A book of oral history reflects the views of ordinary Czechs on life under communism


A new book of oral history, published by Academia, takes a look at the bygone communist era in the Czech Republic from the perspective of ordinary people, that is, those who didn’t have any political ambitions. Compiled by oral historian Miroslav Vaněk and his team, “Obyčejní Lidé…?!,” or “Ordinary People,” provides a fresh take on life under communism.

At 1800 pages, the three volume tome isn’t meant to be read in one sitting, but rather intended to provide a base for further study. What’s more, it has a most unusual title - “Obyčejní Lidé …?!,” is punctuated with three dots, a question mark, and exclamation mark and a comma. Mr.Vaněk explains why he chose to end the title of his book with such this unconventional punctuation.

“We saw that the kind of people you would meet on the street weren’t really ordinary people, so that’s why there’s the question mark.

“And the exclamation mark is meant to show that we need to learn more about these people, especially here in the Czech Republic, where it seems like we forgot about these normal people in society, the people from the street. They accounted for about 98 percent of the population.”

Mr. Vaněk’s previous book was titled “Vítězové? Poražení?,” – Winners? Losers? It dealt with the remaining two percent of the population that belonged to either the communist elite or the dissident movement.

For “Ordinary People,” Mr. Vaněk interviewed subjects who were just that: ordinary people. They were the overwhelming majority of Czechs, which by his definition includes members of the working class as well as employees of the secret police. Why did he choose to interview them?

“We wanted to know how the people lived, if and what problems they had in this time, what being a worker, a teacher, a doctor meant. What it was like to be without political ambition and how society worked.

“We were very surprised, as historians, because we wanted to apply some of our data to it, some crucial points such as 1968, 1977 when the Charter 77 was signed, and 1989 of course.

“We wanted to ask the people if those big events influenced the ordinary peoples’ lives, but it was the complete opposite: They only talked about their personal lives, their family, their work, their hobbies, and that was much more interesting for them to talk about during the interviews.

“We got a more human perspective on their lives. I think it’s a very nice way to create a more colorful image of life during socialism.”

Instead of forcing interviewees to look at their lives through the lens of significant political events, the oral historian favored a more open approach, which he says produced more revealing material and even lead to new findings.

“The first interviews were always rather open. We had two or three sessions with everyone. The first session was a very open, autobiographical stories, the interviewee talking about themselves. After that, we evaluated the first interviews in our group and created new questions. Those weren’t just about politics, but it was questions about work, about education, friendships.

“We had some questions even before the project started, but after the first round of interviews we got a lot of new perspectives and questions. So we combined them with our old questions and in the second and third interviews, we asked those questions.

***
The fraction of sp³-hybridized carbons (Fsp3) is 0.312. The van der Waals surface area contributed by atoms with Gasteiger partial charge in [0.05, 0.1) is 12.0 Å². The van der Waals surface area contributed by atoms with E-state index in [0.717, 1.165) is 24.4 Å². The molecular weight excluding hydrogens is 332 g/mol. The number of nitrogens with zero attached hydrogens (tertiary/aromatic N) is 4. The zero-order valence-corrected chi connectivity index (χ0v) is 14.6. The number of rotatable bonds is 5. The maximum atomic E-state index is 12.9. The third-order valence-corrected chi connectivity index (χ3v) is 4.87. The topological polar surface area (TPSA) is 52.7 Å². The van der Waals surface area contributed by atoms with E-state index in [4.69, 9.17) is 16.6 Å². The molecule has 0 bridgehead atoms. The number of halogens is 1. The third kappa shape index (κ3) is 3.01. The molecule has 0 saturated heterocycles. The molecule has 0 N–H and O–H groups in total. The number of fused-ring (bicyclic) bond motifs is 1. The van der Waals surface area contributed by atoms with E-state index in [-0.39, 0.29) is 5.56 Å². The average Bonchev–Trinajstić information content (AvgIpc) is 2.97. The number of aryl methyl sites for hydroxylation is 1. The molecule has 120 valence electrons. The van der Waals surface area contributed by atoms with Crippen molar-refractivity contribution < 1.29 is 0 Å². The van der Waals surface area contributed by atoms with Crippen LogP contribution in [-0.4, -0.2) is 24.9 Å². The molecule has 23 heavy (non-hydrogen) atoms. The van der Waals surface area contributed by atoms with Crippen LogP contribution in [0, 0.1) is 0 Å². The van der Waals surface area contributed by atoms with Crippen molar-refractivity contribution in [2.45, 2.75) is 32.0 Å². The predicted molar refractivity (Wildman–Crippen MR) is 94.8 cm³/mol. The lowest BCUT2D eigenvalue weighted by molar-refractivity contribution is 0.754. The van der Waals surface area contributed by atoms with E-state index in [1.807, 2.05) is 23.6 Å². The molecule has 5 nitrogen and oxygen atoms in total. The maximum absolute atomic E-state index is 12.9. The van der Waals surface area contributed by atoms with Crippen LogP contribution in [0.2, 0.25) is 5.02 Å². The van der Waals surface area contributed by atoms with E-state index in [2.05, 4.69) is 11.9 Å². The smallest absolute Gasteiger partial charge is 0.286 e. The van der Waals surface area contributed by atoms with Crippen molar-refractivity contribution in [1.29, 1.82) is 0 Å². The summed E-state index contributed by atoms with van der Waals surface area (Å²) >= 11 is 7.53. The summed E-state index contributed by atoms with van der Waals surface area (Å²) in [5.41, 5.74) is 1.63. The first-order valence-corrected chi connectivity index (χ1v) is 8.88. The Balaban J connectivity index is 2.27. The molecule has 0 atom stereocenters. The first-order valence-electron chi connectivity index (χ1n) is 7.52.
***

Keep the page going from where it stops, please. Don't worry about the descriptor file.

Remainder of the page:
“The first were the questions that were important to us as historians, anthropologists, anthologists and so on. The second set of questions we received as a gift from the interviewees. They were totally new to us and I don’t think we could have come up with such good questions before the first interview. They were created through the interviews and it changed our perspective a bit. We understood better what was important to our interviewees, so we could analyze and interpret their stories much more deeply than we could have at the beginning.”

In one interview, a member of Mr. Vaněk’s team asked a former employee of a factory where medical instruments were manufactured, Alena Ekslerová, about her daily experience at work.

“I can’t really say what about my job made me happy, because I was… I could never sow, for example, and I never liked it, I was more the technical type, I can fix my own water faucet and such, from childhood, I had that in me and that’s why I liked my job, and most of all, it paid me.”

Like Alena Ekslerová, Václav Jelínek was interviewed for the book.

“At the time, traveling, especially to the West was very difficult. All trips had to be approved by the regional committee of the Communist Party.”

Often, oral history is described as a look at history from below, as opposed to from above. So what can we gain from reading these interviews with ordinary people, and how can they shed light on the larger historical context?

“It’s quite funny, this oral history, because it’s not just about the truth, it’s about human imagination and what the people want it to be like, not what they actually did, but how they’d like to be seen.

“A lot of people lie about their past. Every year around November 17, a lot of people are interviewed about their experience during the revolution, and claim to have been among the protesters on Wenceslas Square. It’s funny, because we as historians know that not as many were there as they claim to be.

“So there is the question: Why do people lie? And why do they wish to change their background. It’s a very important question: Why do people create a story that’s a bit different from their actual life?”